A former BetterCulture client introduced us to a term “powergate.” He shared that he tried not to think of delegation as the offloading of tasks. Instead, he looked at delegation as a transference of the power to set direction and to make decisions.

For a bit more clarity on the “5 Levels of Delegation” see Michael Hyatt’s great book Free to Focus.

New Manager Skill #4: Performance Management.

As a manager, it’s your job to help your team perform at its best. This involves setting clear goals, monitoring progress, providing constructive feedback, and addressing performance issues promptly and professionally. It’s not always easy, but it’s crucial for the success of your team. Remember, your role is not to be a critic, but a coach – guiding your team towards better performance.

Performance management takes practice. Don’t put conversations off because you are unsure or uncomfortable. Lean in. You will learn and your team will grow.

New Manager Skill #5: Conflict Resolution.

Workplace conflicts are inevitable. How you handle them can make all the difference. Developing effective conflict resolution skills can help you manage team dynamics, maintain a positive work environment, and ensure that conflicts lead to constructive outcomes, rather than discord.

Look for role models in your organization who navigate conflict exceptionally well. Watch them. Study them. And put your learnings into action. Dealing with challenging, conflictual conversations is probably the number one thing that trips up new managers.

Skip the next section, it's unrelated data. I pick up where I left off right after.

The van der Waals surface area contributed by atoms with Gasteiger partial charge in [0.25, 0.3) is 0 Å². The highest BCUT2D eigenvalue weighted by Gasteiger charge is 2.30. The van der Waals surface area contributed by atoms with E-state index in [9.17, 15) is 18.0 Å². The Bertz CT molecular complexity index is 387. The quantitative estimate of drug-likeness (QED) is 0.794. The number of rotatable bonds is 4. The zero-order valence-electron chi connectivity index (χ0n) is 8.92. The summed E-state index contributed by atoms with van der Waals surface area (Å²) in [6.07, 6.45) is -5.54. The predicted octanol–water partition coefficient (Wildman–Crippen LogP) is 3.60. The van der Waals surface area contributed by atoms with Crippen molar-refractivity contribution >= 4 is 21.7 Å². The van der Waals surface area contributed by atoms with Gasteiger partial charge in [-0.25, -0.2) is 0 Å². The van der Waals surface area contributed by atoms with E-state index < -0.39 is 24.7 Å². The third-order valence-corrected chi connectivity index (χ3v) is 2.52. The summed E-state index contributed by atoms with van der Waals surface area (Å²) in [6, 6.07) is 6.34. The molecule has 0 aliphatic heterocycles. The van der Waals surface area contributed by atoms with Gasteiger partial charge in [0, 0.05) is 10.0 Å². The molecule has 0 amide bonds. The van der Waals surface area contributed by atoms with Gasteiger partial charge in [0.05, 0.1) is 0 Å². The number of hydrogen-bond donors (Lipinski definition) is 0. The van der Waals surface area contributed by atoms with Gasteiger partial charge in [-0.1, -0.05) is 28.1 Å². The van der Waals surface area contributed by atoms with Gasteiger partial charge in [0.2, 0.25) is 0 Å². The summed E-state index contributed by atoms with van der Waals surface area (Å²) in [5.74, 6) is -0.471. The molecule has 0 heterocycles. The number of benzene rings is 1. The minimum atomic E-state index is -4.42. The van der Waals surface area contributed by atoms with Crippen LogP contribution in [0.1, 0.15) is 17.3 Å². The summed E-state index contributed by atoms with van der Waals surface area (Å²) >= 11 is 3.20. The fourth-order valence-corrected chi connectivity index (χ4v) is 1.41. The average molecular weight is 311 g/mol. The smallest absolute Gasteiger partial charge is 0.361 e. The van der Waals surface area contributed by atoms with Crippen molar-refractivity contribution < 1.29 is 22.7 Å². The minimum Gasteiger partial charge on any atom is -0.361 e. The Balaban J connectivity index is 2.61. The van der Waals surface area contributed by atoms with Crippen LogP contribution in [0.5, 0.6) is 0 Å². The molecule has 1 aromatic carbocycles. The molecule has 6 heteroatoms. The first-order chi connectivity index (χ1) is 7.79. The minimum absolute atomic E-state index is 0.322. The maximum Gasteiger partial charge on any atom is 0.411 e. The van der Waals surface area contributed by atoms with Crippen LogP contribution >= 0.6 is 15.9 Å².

The bad news is, it’s no fun. The good news is, it’s another area where practice and experience are your friends.

New Manager Skill #6: Coaching and Mentoring.

As a manager, you’re not just there to supervise your team’s work, but also to help them learn, grow, and succeed in their careers. BetterCulture teaches that managers should be committed to their team members’ success – both at work and in life.

Invest time in coaching and mentoring your team members, helping them to develop their skills, overcome challenges, and achieve their potential. Remember, your success as a leader is ultimately measured by the success of your team. Leadership isn’t about who the leader is today. It’s about who the team will become tomorrow.

As outlined in this article, becoming a successful manager is a journey, not a destination. You’ll face challenges along the way, and you’ll also experience the immense satisfaction that comes from leading a team to success.

Keep learning, keep growing, and remember that your role as a leader is not just about achieving results, but also about helping others to achieve their best.

The world needs more leaders who are not just effective, but also caring, compassionate, and committed to their team’s success. Are you ready to be one of them?